Apollo Greaves, Viscount Kilbourne

Apollo Greaves is the twin brother of Artemis Greaves. He’s been committed to Bedlam as a dangerous madman…but is he?

Hero of Darling Beast.

Also appears in Sweetest Scoundrel and Duke of Sin.

Read order for Apollo’s story arc: Lord of Darkness » Duke of Midnight » Darling Beast

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There were those who compared Bedlam to hell—a writhing purgatory of torture and insanity. But Apollo Greaves, Viscount Kilbourne, knew what Bedlam really was. It was limbo.

A place of interminable waiting.

Waiting for the restless moaning in the night to be over. Waiting for the scrape of heel on stone that heralded a stale piece of bread to break his fast. Waiting for the chilly splash of water that was called a bath. Waiting for the stink of the bucket that served as his commode to be emptied. Waiting for food. Waiting for drink. Waiting for fresh air. Waiting for something—anything—to prove that he still lived and was, in fact, not mad at all.

At least not yet.

Above all, Apollo waited for his sister, Artemis, to visit him in limbo.

She came when she could, which was usually once a week. Just often enough for him to keep his sanity, really. Without her he would’ve lost it long, long ago.

So when he heard the light tap of a woman’s shoes on the filthy stone in the corridor outside his cell, he leaned his head back against the wall and found a smile to paste on his blasted face.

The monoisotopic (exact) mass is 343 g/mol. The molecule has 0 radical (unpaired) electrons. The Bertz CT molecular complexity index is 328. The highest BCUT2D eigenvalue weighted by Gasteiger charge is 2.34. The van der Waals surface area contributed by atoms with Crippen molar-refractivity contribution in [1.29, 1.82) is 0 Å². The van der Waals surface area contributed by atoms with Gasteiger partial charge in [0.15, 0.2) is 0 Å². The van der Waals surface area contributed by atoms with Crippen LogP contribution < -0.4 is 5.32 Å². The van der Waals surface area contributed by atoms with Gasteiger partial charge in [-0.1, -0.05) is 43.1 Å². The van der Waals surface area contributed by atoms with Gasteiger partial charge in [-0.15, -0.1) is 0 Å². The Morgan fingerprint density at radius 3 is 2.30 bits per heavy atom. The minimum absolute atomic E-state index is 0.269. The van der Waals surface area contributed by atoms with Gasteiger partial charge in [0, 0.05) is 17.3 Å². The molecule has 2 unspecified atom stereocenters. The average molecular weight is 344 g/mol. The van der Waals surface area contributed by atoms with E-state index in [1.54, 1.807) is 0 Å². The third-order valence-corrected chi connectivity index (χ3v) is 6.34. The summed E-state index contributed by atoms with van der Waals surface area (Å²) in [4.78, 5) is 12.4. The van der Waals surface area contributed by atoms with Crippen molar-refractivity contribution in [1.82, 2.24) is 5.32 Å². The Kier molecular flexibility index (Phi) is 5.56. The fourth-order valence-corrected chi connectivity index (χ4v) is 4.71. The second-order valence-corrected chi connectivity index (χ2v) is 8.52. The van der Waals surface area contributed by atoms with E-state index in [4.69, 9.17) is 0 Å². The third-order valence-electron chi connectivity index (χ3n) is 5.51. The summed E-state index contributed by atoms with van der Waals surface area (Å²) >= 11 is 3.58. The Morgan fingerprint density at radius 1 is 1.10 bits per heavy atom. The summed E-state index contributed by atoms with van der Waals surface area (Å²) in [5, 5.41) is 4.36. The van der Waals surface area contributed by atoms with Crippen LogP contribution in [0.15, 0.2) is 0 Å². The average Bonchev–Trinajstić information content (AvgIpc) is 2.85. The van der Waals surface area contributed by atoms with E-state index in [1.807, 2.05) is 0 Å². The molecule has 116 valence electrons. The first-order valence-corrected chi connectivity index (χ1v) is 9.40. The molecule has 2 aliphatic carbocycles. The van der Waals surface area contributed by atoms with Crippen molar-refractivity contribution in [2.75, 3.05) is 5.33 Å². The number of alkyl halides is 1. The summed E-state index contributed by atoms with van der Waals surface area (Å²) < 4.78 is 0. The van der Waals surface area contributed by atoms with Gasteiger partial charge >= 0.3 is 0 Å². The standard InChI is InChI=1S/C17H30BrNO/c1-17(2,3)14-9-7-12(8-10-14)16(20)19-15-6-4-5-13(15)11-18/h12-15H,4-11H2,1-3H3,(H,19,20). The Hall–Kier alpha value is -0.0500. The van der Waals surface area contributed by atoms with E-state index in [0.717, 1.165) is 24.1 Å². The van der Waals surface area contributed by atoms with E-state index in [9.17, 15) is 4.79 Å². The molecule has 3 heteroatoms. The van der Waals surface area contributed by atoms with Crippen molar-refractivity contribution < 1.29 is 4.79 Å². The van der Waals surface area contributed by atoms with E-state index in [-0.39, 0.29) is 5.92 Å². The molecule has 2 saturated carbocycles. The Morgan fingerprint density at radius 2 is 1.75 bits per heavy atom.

She appeared a moment later, peering around the corner, her sweet, grave face brightening at the sight of him. Artemis wore a worn, but clean brown gown, and a straw bonnet she’d had for at least five years, the straw mended in small, neat stitches over her right ear. Her gray eyes were lit with warmth and worry for him, and she seemed to bring a waft of clear air with her, which was impossible: how could one smell the absence of stink?

“Brother,” she murmured in her low, quiet voice. She advanced into his cell without any sign of the disgust she must feel at the uncovered slop bucket in the corner or his own damnable state—the fleas and lice had long ago made a feast out of his hide. “How are you?”

It was a silly question—he was now, and had been for the last four years, wretched—but she asked it earnestly, for she truly worried that his state might someday grow worse than it already was. In that, at least, she was correct: there was always death, after all.

–from Duke of Midnight